SARS-CoV-2 is an enveloped positive sense RNA virus and current molecular tests are designed to target one or more common regions, include the envelope (E), nucleocapsid (N), spike protein (S), and the open reading frame (ORF) region. Assays used by the Center for Disease Control and Prevention (CDC) and others target multiple regions within a gene (1,2). In a meta-analysis review, the authors performed a systematic review and critical appraisal of literature, they screened all the publications from major database, and selected five published studies involving 957 patients in China (either confirmed cases or cases under suspicion of Covid-19). The false negative rates of RT-PCR SARS-CoV-2 assays were calculated using a multilevel mixed-effect logistic regression model and resulted in a range from 2% to 29%, which also indicated up to 29% of patients could have an initial RT-PCR false-negative result (3). However, because of the heterogeneity of sensitivity among the five studies, the certainty of the evidence was low. Even though the evidence is limited, the concern of false negative RT-PCR results is not negligible.
It is also important to be aware that detection of viral RNA does not necessarily indicate the virus is transmissible. The duration of virus shedding dropped after 20 days post-onset of symptoms. The genetic material of dead viral particles can remain within the epithelial cells and can be detected. This was supported by a recent study, viral shedding from sputum has been shown to extend beyond symptom duration (4,5). Although we have learned a lot about this virus in a short period of time, these are still fundamental questions we have to answer in order to make intelligent decisions on how to approach testing (6).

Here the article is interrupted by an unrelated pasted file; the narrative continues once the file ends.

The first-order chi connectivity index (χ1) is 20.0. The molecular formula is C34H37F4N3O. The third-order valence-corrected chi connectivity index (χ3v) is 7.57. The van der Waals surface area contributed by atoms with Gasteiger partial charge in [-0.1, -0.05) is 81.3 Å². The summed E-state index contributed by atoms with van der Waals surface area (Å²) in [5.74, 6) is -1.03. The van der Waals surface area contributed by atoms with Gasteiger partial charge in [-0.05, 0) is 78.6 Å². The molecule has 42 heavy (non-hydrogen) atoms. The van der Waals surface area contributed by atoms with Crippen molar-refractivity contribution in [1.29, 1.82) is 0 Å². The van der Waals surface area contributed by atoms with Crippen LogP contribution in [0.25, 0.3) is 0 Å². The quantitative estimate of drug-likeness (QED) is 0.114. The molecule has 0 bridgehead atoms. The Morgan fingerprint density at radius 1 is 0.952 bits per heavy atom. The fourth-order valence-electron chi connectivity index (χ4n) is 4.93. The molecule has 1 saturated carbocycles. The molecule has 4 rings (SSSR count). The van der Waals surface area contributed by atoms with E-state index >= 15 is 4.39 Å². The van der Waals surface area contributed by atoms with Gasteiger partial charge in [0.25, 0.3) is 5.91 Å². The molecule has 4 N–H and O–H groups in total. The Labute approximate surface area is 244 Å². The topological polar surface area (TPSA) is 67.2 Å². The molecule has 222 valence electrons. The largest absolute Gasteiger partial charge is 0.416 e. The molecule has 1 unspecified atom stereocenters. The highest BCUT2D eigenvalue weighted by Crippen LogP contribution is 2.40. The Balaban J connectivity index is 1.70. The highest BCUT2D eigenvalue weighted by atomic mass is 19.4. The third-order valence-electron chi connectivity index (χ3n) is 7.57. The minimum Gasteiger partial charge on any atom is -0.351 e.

Another challenge is the need for establishing reference standards for measuring the sensitivity of SARS-CoV-2 test in asymptomatic patients as it is crucial to identify people who are infected, so they are isolated to limit their interactions with people who are at higher risk. Unfortunately, there is no data available to measure test sensitivity in asymptomatic patients. It was believed that viral loads in asymptomatic patient may be different than patients with symptoms. However, that is also debatable, as one other study analyzing a small number of patients also reported viral load of asymptomatic patients was as high as that of symptomatic patients (7).
Antibody testing can identify prior infection by using a surface protein or an array of virus peptides to capture antibodies specific to the virus in patients' blood. It has been shown in a recent study analyzing 134 samples, using colloidal gold-based immunochromatographic strip method targeting the viral antibody, the sensitivity of the assay is up to 93%, 8-14 days after onset of symptoms (8). There are limitations regarding the utilization of antibody-based testing. A better understanding of the importance of the “testing window” or timeline of antibody testing and what the test result means are important to overcome the limitations. The timeline of development of new antibody can be delayed because validation of a new test using the antibodies from the blood of infected people always takes time. Clinically, immunoglobulins (Ig) such as IgM, IgA, or IgG are used for immunoassays. IgG is more specific than IgA and IgM, and the levels of IgG may correlate with immunity, but it typically appears 7 days post infection. IgM may appear as early as 3 days post infection, but IgM and IgA are less specific. It is believed by day 14 post infection, although virus-targeting antibody is detectable, this lag period indicates this test cannot be used for early detection of infection within the first week or so. The fact that this test is most accurate 2 weeks after onset of symptoms makes it unrealistic to be used for the diagnosis of this highly infectious disease (9,10). We have to be aware that if testing is performed during this “window period” (too soon after exposure where antibody production is non-detectable), false negative serology results may occur. Ongoing research is trying to determine if virus-targeting antibodies provide some immunity to SARS-CoV-2, how long the antibodies last and whether past infection will protect from future infection.